Oklahoma - The Sooner State
About 60% of the folks who live in Oklahoma live within a few miles of downtown Oklahoma City or downtown Tulsa. The eastern part of the state is wet and covered with hardwood forests, the western part is mostly arid short-grass prairie. The mountain ranges are scattered and small. The weather here... let's just say it can be extreme, often.
Oklahoma started out as Indian Territory, and there are still more than 25 Native American languages spoken in the state. In the southeast corner of Oklahoma you'll find the world's tallest hill: Cavanal Hill. At 1,999' high, it's one foot less than the official definition of "mountain."
Oklahoma City was founded during the Land Run of 1889 (when the "unassigned lands" were opened for non-Native American settlement) and had a population of more than 10,000 within 24 hours of its founding. The population doubled over the following 10 years and by the time Oklahoma became a state in 1907, the city had surpassed the territorial capital at Guthrie as the center of population and business in the new state. Fittingly, the capital was shortly moved to Oklahoma City.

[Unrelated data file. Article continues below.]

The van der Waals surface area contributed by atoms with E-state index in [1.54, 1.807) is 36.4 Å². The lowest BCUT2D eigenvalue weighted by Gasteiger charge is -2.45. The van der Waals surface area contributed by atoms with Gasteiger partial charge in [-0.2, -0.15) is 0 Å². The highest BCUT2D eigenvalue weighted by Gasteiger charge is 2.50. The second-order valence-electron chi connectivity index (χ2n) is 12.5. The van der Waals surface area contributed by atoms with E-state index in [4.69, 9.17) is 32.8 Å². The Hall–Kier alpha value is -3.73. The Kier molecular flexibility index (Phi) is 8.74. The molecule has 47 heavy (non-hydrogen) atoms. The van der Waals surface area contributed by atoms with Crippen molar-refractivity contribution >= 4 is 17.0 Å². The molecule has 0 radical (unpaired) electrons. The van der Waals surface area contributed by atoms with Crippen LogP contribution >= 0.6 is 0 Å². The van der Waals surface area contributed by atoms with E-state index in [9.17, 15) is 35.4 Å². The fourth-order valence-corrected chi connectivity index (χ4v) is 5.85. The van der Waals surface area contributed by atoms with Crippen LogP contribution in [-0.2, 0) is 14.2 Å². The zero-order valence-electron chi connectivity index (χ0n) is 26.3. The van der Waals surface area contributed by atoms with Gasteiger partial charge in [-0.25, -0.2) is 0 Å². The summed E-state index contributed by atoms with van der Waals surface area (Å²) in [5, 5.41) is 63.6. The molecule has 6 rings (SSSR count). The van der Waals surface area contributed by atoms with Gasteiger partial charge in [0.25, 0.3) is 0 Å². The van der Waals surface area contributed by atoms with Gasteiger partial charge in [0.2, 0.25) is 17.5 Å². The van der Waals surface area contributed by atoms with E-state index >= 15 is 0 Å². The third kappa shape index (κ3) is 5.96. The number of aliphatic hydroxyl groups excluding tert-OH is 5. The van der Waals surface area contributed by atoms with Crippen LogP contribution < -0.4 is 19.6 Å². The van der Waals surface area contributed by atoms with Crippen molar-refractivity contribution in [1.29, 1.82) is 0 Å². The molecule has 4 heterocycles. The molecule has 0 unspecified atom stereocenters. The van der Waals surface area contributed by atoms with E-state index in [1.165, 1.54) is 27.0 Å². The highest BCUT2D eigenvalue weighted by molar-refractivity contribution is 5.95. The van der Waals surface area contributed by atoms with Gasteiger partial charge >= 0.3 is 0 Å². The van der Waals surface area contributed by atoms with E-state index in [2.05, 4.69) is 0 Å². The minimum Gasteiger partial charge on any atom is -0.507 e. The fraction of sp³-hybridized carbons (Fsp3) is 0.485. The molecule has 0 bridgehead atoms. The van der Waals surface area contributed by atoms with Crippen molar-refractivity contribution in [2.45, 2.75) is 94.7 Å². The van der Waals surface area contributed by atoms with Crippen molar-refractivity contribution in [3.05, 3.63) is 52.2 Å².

The Ouachita Mountains in southeastern Oklahoma
Largest City: Oklahoma City
Admitted to the Union: November 16, 1907 : 46th
Highest Point: Black Mesa : 4,973'
Lowest Point: Little River : 289'
|Population by Age|
|18 & over||2,821,685|
|65 & over||506,714|
|Population by Ethnicity|
|Hispanic or Latino||332,007|
|Non Hispanic or Latino||3,419,344|
|Population by Race|
|Hawaiian or Pacific Islander||4,369|
|Two or more||221,321|
Photo of the Philbrook Art Museum courtesy of Dustin M. Ramsey
Photo of automobile alley courtesy of George Miquilena, CCA 2.0 License
Photo of Tulsa skyline courtesy of Caleb Long, CCA-by-SA 2.5 License
Other photos courtesy of TheArmchairExplorer, CCA-by-SA 3.0 License
Map courtesy of Cartesia MapArt US Terrain